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Hi there, I'm a new beagle Mom and Miggy can't get up on the couch yet. I don't know if this will work for dogs but I have 4 cats that I don't want on my living room couch and chairs. You know those lint rollers that come with sticky paper you rip off? Well I take a few sheets and place them on the furniture sticky side up. As soon as one cat got one stuck to her foot we had no problems anymore. they are easy to pick up when company comes or we just want to sit in there. It doesn't hurt the animal but they won't step on them twice. Good luck with the problem, I hope you figure it out soon. I forgot to mention that since you are not there when it happens the cat or dog won't be mad at you.
 

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Quote:Originally posted by Charlie mom:
... finally gave up and just let him stay. Should I be even embarrass that he growls at me!?....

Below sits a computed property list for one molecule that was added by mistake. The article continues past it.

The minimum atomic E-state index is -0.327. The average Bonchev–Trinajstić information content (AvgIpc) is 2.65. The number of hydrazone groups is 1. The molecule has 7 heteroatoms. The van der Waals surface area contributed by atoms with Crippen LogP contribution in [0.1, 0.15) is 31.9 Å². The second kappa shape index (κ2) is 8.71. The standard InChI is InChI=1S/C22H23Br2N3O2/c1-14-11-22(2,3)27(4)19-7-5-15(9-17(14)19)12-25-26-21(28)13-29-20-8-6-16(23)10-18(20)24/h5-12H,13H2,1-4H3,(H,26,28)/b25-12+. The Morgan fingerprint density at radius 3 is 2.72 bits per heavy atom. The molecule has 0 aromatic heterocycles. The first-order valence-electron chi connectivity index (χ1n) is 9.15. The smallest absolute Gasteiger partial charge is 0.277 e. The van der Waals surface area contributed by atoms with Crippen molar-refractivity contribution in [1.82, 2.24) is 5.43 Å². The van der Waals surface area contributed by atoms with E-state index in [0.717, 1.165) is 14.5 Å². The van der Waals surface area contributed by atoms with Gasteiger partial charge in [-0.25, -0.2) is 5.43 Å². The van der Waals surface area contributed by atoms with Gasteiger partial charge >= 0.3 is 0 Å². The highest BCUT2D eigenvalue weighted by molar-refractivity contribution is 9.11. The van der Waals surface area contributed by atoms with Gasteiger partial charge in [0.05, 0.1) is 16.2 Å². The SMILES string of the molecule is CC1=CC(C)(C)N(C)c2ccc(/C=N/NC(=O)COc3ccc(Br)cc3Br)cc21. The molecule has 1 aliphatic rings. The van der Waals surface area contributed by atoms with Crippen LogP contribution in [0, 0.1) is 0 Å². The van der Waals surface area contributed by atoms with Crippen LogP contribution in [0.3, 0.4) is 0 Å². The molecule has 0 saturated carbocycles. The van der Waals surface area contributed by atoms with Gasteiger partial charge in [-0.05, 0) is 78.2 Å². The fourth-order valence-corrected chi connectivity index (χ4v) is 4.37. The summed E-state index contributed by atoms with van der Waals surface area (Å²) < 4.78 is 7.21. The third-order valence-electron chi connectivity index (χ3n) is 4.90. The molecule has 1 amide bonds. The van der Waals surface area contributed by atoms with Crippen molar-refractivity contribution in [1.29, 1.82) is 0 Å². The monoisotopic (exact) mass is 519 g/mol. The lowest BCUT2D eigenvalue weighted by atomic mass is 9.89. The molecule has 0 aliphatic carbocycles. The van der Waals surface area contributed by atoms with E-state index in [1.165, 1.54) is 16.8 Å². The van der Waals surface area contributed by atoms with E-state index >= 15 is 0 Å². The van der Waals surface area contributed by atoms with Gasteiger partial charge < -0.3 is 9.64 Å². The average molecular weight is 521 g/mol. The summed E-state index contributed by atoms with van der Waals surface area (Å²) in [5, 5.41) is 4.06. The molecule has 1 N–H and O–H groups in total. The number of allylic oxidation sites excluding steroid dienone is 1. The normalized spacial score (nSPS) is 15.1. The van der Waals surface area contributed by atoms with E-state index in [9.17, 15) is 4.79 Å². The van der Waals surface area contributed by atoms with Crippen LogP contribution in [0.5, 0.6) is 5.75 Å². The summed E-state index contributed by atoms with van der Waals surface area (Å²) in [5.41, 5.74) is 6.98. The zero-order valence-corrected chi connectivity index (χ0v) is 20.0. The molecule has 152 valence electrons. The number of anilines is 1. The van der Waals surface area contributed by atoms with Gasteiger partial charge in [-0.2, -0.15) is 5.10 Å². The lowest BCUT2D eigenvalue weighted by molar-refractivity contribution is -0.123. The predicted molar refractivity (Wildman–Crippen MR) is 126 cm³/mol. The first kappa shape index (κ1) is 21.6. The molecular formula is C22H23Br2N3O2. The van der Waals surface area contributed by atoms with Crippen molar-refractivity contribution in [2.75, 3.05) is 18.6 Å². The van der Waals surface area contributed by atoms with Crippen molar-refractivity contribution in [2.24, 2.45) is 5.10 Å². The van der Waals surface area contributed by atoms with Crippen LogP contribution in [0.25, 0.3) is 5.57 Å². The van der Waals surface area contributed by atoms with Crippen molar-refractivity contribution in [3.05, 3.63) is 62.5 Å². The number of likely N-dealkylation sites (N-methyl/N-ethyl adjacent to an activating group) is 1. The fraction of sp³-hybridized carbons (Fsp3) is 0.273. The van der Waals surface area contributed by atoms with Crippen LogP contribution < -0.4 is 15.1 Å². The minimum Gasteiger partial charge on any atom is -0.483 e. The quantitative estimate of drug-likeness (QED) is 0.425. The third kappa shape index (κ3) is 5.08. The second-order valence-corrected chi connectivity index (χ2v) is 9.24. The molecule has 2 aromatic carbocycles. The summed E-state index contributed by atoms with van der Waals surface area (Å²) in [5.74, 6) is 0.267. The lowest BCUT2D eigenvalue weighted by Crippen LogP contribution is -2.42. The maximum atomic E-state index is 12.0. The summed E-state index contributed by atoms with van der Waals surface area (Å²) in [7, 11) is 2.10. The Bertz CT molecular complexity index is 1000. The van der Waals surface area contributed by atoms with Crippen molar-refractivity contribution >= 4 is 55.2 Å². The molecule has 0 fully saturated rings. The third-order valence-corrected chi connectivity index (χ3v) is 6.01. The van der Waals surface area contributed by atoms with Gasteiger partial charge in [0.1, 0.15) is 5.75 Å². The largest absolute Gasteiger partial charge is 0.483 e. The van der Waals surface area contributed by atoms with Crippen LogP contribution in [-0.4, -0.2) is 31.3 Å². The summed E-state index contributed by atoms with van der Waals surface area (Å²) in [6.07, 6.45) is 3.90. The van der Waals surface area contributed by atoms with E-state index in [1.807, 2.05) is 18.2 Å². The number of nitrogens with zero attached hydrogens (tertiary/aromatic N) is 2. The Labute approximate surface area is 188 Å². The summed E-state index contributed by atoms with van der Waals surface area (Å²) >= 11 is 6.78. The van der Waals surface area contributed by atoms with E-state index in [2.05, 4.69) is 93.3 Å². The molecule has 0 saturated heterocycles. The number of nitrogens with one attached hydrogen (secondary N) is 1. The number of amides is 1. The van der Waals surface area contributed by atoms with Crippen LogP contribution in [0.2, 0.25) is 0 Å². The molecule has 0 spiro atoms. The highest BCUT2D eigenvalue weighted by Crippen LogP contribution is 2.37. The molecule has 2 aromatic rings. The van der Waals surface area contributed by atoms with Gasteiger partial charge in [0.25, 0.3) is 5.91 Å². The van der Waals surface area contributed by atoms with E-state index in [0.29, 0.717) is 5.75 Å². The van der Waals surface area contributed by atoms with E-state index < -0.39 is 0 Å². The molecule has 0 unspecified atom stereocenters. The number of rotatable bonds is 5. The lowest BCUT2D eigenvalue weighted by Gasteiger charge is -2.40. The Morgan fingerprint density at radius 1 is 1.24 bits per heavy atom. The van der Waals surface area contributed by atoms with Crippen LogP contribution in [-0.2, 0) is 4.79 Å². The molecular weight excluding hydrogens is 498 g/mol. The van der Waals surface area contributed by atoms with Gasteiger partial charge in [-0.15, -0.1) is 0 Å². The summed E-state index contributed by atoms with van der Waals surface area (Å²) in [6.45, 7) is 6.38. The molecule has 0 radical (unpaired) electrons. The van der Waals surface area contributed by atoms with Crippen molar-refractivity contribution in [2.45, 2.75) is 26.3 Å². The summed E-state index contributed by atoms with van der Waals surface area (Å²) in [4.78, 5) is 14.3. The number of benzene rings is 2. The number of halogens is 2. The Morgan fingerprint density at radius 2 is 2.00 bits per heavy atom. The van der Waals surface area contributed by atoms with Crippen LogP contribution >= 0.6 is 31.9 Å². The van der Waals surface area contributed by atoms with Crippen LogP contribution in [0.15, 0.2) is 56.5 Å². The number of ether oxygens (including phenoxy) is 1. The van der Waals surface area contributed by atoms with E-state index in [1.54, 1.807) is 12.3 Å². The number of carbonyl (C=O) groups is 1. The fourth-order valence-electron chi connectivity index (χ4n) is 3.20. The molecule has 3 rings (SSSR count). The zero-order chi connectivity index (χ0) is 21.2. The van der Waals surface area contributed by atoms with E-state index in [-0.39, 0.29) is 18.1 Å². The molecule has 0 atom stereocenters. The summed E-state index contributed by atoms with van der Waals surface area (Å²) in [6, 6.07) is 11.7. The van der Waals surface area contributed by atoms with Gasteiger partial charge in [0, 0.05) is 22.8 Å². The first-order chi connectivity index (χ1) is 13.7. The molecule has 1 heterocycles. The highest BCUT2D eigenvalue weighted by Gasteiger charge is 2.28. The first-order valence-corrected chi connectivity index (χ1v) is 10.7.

Embarrassed??! Never!
Concerned? Yes. I'm no expert on dog training, and can only answer from my own limited experiences and successes.
It was explained to me that dogs think like dogs, and we humans treat them like babies (uh hum, guilty :redface: !)
I also know that growling can turn into more aggressive behavior if allowed to continue. Obedience training is for the owner more than the dog (after all, our dogs train their humans better than most of us train our dogs.)

Dogs read our body language much better than we read theirs (except for expert trainers who know). It's in our dogs best interest to learn THEIR language and respect the pack mentality; Obedience class taught me that.

Maggie, being a beagle, DOES respond better to positive reinforcement than negative. BUT, no aggressive behavior is allowed in my house.....EVER....even if that means punishment. (She tried that several times as a pup, but we nipped it in the bud; no problems since.) Calvin is not a dominant dog, so I've never had to deal with people aggression.